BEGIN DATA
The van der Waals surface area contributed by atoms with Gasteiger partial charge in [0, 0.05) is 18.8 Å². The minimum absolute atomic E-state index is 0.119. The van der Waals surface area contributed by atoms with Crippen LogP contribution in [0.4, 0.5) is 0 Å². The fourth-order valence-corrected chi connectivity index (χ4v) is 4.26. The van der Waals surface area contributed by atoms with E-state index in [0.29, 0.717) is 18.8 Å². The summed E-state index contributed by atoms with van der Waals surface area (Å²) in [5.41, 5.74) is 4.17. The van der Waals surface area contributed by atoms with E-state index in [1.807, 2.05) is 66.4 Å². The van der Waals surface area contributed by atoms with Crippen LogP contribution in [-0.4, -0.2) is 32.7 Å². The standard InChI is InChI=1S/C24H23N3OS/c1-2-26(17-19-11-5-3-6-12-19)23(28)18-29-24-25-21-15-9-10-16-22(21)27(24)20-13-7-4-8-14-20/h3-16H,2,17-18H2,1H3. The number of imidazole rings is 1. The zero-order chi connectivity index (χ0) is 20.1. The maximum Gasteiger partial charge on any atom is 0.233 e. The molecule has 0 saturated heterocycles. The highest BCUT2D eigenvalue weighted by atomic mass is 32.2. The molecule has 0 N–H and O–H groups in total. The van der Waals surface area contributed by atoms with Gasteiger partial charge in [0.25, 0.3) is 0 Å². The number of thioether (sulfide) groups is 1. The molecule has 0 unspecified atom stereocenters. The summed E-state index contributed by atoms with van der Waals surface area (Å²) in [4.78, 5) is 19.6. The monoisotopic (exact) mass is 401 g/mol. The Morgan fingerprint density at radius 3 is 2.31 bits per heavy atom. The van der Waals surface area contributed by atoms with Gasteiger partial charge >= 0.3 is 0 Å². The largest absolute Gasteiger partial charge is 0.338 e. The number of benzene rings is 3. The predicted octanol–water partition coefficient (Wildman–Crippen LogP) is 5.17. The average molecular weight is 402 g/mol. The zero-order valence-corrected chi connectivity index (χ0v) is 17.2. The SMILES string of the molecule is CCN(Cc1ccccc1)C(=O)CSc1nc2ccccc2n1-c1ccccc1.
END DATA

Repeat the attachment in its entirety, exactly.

The van der Waals surface area contributed by atoms with Gasteiger partial charge in [0, 0.05) is 18.8 Å². The minimum absolute atomic E-state index is 0.119. The van der Waals surface area contributed by atoms with Crippen LogP contribution in [0.4, 0.5) is 0 Å². The fourth-order valence-corrected chi connectivity index (χ4v) is 4.26. The van der Waals surface area contributed by atoms with E-state index in [0.29, 0.717) is 18.8 Å². The summed E-state index contributed by atoms with van der Waals surface area (Å²) in [5.41, 5.74) is 4.17. The van der Waals surface area contributed by atoms with E-state index in [1.807, 2.05) is 66.4 Å². The van der Waals surface area contributed by atoms with Crippen LogP contribution in [-0.4, -0.2) is 32.7 Å². The standard InChI is InChI=1S/C24H23N3OS/c1-2-26(17-19-11-5-3-6-12-19)23(28)18-29-24-25-21-15-9-10-16-22(21)27(24)20-13-7-4-8-14-20/h3-16H,2,17-18H2,1H3. The number of imidazole rings is 1. The zero-order chi connectivity index (χ0) is 20.1. The maximum Gasteiger partial charge on any atom is 0.233 e. The molecule has 0 saturated heterocycles. The highest BCUT2D eigenvalue weighted by atomic mass is 32.2. The molecule has 0 N–H and O–H groups in total. The van der Waals surface area contributed by atoms with Gasteiger partial charge in [0.25, 0.3) is 0 Å². The number of thioether (sulfide) groups is 1. The molecule has 0 unspecified atom stereocenters. The summed E-state index contributed by atoms with van der Waals surface area (Å²) in [4.78, 5) is 19.6. The monoisotopic (exact) mass is 401 g/mol. The Morgan fingerprint density at radius 3 is 2.31 bits per heavy atom. The van der Waals surface area contributed by atoms with Gasteiger partial charge >= 0.3 is 0 Å². The largest absolute Gasteiger partial charge is 0.338 e. The number of benzene rings is 3. The predicted octanol–water partition coefficient (Wildman–Crippen LogP) is 5.17. The average molecular weight is 402 g/mol. The zero-order valence-corrected chi connectivity index (χ0v) is 17.2. The SMILES string of the molecule is CCN(Cc1ccccc1)C(=O)CSc1nc2ccccc2n1-c1ccccc1.